Lee has authored a masterful book, well written and based on extensive research in both English and Chinese sources.--American Historical Review
Extensively researched. . . . [At America's Gate: Chinese Immigration during the Exclusion Era, 1882-1943] is helpful when trying to understand our government's complicated laws regarding immigration: encouraging foreigners to immigrate when their services are needed and excluding them when it seems appropriate.--Journal of the West
Scholarly substance wrapped up in . . . a well organized and clearly written package . . . The single most useful book on the history of Chinese exclusion. . . . The strongest, best grounded, and most persuasive assessment of the long historical shadow Chinese exclusion has cast over the development of American immigration policy. It deserves a wide readership.--Journal of Social History
In telling this Chinese American story as an American story, Lee defies limiting historiographical categories that too often have narrowly defined scholarship. She thus begins to break down barriers that have separated historians of Chinese America and immigration from American history. In opening a wider conversation among historians as well as with policy makers and the American public, Lee makes her subject especially relevant in the post-September 11 world.--Register of the Kentucky Historical Society
Lee's book is an important study on Chinese exclusion and its importance for nation building and US immigration policy. . . . Lee's careful archival work and mastery of relevant literature is evident, and her study is especially poignant because of its tie to her family's history. This is an impressive and sophisticated [book].--Choice
A compelling, readable narrative.--Law and History Review
At America's Gates is a tour de force in Chinese immigration history. . . . Lee's work is comprehensive in its historical and archival research and progressive in its transnational discourse, which explores both the local and global dimensions of Chinese immigration and exclusion that is embedded in the critical language of ethnic studies. . . . Her book is accessible to a wide readership and written with literary grace and passion.--Pennsylvania Magazine of History and Biography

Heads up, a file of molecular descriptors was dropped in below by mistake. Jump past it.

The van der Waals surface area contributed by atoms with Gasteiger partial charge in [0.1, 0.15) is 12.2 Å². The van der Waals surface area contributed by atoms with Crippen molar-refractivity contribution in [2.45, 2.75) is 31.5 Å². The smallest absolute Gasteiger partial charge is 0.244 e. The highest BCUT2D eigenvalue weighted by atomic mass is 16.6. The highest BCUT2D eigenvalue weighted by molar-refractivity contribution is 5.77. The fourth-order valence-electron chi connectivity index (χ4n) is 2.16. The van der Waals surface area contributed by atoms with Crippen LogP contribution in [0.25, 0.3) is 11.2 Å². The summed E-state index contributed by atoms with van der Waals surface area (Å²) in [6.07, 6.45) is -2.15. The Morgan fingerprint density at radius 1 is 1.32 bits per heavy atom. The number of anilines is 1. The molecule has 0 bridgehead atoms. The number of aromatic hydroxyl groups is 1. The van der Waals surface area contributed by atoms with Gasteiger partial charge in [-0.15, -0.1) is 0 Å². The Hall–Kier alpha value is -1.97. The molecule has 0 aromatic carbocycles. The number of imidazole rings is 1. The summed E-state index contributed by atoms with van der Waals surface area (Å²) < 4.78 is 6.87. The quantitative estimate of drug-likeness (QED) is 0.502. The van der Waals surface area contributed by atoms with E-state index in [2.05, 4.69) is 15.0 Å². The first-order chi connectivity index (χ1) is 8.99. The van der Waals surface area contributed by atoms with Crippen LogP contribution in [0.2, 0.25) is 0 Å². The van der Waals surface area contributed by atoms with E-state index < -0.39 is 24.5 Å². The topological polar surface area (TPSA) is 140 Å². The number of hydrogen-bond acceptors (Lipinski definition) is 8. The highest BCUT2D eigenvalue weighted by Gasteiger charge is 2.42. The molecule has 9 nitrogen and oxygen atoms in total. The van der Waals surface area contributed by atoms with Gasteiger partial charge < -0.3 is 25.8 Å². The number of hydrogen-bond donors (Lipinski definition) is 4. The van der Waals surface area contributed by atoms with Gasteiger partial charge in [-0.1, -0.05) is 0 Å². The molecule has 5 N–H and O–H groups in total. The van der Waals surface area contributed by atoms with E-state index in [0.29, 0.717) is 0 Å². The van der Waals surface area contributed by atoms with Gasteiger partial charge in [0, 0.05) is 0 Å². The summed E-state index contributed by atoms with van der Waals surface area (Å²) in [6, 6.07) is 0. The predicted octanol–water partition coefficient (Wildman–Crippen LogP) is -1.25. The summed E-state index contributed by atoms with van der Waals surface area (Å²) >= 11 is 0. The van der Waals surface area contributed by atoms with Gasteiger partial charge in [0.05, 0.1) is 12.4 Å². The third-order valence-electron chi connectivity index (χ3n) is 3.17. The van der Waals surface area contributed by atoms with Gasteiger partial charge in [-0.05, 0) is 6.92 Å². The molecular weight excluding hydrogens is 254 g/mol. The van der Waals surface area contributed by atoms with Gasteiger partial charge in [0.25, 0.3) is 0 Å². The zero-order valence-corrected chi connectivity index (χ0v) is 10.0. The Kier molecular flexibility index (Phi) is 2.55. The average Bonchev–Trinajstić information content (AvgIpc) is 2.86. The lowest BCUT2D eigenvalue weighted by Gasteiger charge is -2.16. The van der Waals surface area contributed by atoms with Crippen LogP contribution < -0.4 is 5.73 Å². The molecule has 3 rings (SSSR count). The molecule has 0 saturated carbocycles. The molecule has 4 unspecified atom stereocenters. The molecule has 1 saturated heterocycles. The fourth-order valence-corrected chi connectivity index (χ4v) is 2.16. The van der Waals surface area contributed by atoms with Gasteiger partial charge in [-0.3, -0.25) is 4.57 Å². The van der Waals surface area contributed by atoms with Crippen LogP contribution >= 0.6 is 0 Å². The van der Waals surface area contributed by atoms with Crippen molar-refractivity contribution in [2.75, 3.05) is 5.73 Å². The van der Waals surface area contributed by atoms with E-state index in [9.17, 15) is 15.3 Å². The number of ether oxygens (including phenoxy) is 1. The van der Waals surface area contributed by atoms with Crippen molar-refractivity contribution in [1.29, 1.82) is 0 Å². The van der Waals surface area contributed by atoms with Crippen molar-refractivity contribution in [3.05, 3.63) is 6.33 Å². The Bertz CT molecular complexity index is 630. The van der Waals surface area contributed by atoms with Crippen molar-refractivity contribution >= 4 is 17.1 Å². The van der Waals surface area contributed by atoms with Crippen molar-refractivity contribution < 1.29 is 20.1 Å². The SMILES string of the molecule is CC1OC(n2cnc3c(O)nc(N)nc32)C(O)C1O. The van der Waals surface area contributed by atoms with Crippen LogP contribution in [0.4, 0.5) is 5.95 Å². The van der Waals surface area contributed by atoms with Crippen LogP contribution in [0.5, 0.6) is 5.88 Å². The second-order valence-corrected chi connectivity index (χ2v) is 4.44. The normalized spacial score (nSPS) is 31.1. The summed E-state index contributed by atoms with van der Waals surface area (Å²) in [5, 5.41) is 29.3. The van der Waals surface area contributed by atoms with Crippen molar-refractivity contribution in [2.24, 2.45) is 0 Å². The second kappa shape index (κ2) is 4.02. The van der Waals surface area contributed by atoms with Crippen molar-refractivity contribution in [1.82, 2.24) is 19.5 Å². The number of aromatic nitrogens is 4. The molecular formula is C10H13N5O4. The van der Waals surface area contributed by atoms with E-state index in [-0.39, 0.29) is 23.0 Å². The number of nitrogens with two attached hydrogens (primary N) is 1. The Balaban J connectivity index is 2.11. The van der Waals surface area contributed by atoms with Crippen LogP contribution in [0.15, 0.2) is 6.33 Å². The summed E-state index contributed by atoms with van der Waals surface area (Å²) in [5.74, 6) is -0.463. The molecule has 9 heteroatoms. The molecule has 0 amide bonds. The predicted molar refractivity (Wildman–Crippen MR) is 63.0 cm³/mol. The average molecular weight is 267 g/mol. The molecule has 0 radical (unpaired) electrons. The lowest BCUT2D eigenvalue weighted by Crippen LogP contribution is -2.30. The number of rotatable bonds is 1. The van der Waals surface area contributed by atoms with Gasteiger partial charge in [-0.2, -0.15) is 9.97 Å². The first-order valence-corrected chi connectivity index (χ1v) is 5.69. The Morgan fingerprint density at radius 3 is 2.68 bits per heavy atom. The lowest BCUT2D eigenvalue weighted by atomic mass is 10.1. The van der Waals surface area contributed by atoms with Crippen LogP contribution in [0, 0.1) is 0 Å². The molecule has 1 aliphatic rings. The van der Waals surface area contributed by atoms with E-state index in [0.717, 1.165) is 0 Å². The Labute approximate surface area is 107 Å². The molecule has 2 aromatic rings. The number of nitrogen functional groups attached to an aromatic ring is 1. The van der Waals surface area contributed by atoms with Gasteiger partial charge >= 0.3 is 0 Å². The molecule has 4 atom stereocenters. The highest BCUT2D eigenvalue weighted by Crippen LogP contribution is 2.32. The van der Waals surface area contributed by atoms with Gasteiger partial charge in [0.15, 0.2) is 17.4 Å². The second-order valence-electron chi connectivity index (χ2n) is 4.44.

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Overall, I believe her argument to be just and well formulated. However, it is hard to believe that the Chinese alone caused the US to become a "gatekeeping" nation. American Nativism extended far beyond the Chinese during this time. At the time of the Exclusion Act of 1882, for example, Americans already had a distaste for the new stock immigrants coming into the US. The Immigration Restriction League, as a another example, sought virulently to exclude most (if not all) immigrants like the Italians, Slavs, and numerous others. Indeed, it could be argued that the Chinese were just the first victims of American Nativism and American treatment for Chinese merely reflected future treatments towards other immigrants groups. As a result, the Exclusion Act of 1882 was just the first set of Acts arising from a predetermined goal at ultimately excluding all immigrants. The Chinese were just the first set of victims.
I would recommend this book as a good learning tool, especially for someone who learns best through repetition. It definitely drives its points home. I would not really recommend this book to someone for casual reading or someone who already knows about the Exclusion Era because it is simplistic and the writing style is frustrating.
The Chinese Exclusion Act was repealed by the 1943 Magnuson Act which permitted Chinese nationals already residing in the country to become naturalized citizens. It also allowed a federal quota of 105 Chinese immigrants per year, although significant Chinese immigration did not occur until the passage of the Immigration Act of 1965. I suggest you read further at [...]